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Aramaki finding out he received a 2010 Milken Educator Award. (Photo by WAOSPI)

Valuing diversity

During the past two years at Beacon Hill, Aramaki presided over a school where more than two-thirds of students are eligible for free or reduced lunch programs; more than 86 percent are students of color; and 32 percent speak English as their second language.

Many of the families hail from Vietnam, China, Laos, Mexico, Guatemala, and Somalia.
It seems fitting that Aramaki would be effective at an international language-immersion school, considering his values.

“This may seem overly lofty, but I believe that any hope for world peace depends on the next generation of leaders embracing culture, perspectives, and compassion,” Aramaki said.

An example of Aramaki’s desire to teach students about social justice happened in 2004.

As a first-time principal at Bothell’s Maywood Hills Elementary School, Aramaki was presented with a challenge right from the very beginning when a tent city moved in to a church lot just a block away. Aramaki’s actions had a profound effect on the students. The tent city, as Aramaki explains, became a lesson in compassion.

He encouraged students to get to know their neighbors, which one sixth-grade class did through a field trip to the tent city. The experience, Aramaki said, was an eye-opener for students who got to know the people there.

“I wanted to teach my kids that we don’t judge people or assume we know them … We have to be humble enough to get to know each person individually and their stories.”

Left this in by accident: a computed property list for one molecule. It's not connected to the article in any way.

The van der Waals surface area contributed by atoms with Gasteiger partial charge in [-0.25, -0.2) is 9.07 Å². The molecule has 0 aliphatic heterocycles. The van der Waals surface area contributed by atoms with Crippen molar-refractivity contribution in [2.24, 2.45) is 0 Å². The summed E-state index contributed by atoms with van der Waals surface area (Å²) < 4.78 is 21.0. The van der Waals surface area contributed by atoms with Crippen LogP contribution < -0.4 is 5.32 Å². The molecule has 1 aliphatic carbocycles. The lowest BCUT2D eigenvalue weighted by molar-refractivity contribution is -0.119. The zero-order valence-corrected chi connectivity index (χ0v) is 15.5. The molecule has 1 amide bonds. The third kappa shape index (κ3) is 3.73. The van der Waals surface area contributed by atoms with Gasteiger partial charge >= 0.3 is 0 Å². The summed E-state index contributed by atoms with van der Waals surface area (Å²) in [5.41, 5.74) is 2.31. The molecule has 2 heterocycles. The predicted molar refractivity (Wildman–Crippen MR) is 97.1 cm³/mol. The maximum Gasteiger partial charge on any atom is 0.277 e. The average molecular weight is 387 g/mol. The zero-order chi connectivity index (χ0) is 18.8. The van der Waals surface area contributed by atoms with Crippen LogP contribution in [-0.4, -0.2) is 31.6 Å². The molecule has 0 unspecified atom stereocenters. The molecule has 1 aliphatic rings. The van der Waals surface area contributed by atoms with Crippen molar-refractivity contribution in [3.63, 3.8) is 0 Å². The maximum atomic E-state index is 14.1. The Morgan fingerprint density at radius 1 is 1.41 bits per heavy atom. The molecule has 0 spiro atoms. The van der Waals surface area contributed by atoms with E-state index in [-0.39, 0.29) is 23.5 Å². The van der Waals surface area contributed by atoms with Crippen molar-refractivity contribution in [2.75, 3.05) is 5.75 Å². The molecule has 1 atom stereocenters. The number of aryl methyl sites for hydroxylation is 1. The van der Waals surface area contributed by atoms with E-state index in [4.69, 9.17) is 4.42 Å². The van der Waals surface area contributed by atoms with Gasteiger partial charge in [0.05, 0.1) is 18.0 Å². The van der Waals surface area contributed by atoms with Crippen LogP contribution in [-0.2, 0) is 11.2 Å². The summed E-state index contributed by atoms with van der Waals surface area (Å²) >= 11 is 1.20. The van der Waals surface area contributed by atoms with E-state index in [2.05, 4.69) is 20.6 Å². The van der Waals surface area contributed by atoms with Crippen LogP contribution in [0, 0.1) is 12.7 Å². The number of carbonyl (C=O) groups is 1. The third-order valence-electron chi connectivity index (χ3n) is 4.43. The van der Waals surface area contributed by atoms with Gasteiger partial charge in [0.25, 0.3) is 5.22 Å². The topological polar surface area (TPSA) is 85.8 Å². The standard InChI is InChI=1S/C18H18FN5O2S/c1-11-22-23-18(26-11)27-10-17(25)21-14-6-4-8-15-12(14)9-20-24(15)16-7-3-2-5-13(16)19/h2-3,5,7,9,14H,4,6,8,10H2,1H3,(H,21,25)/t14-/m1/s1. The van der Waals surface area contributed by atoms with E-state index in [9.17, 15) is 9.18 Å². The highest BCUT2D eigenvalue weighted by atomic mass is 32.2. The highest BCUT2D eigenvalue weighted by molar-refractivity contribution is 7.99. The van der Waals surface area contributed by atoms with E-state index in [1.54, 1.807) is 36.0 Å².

“Just a kid from Bellevue”

Diversity is important to Aramaki. But as a person of color himself, he hardly ever encountered feeling different in his hometown of Bellevue.

Aramaki’s Japanese ancestors came to Bellevue in 1899, becoming blueberry farmers near Lake Bellevue. After Japanese Americans were incarcerated during World War II,
his family moved back to the city on Seattle’s Eastside and has remained there ever since.

Aramaki grew up in Bellevue’s pervasive, college-going school culture, eventually graduating from Newport High School before going on to the University of Washington and then the Teachers College at Columbia University.

“I love both my family’s Japanese and Korean backgrounds. And, we have the best Thanksgivings – turkey, mashed potatoes, pumpkin pie, tempura, sashimi and kimchee.”

Sometimes people would ask Aramaki how it worked having a Japanese American father and Korean American mother. It wasn’t until Aramaki went to graduate school and studied Asian history that he had an “ah-ha” moment about why people were so intrigued by his heritage.

Today, Aramaki chooses to identify as Asian American, because he embraces both of his parents.

Of course, as he points out: “My dad would prefer that I just say that I’m ‘American.’”

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Aramaki with district and state education staff. (Photo by WAOSPI)

Down-to-earth leadership

Despite his ever-growing list of accomplishments, Aramaki claims the successes he’s stumbled on to pale in comparison to the life-changing progress made in public education every day by countless educators.

“I think the better question is, ‘What do you attribute to your receiving of these accolades?’ And, I don’t know the answer,” he said.

What Aramaki can say is that it’s not about him. He’s just doing his best to mirror and emulate the great work being done around him.

Clearly though, the new Executive Director of Schools for the Southeast Region of Seattle has some special qualities that are all his own.

Case in point, after receiving his Principal of the Year Award, Aramaki sang to his students at an assembly, rewriting the lyrics to “Just the Way You Are” by Bruno Mars.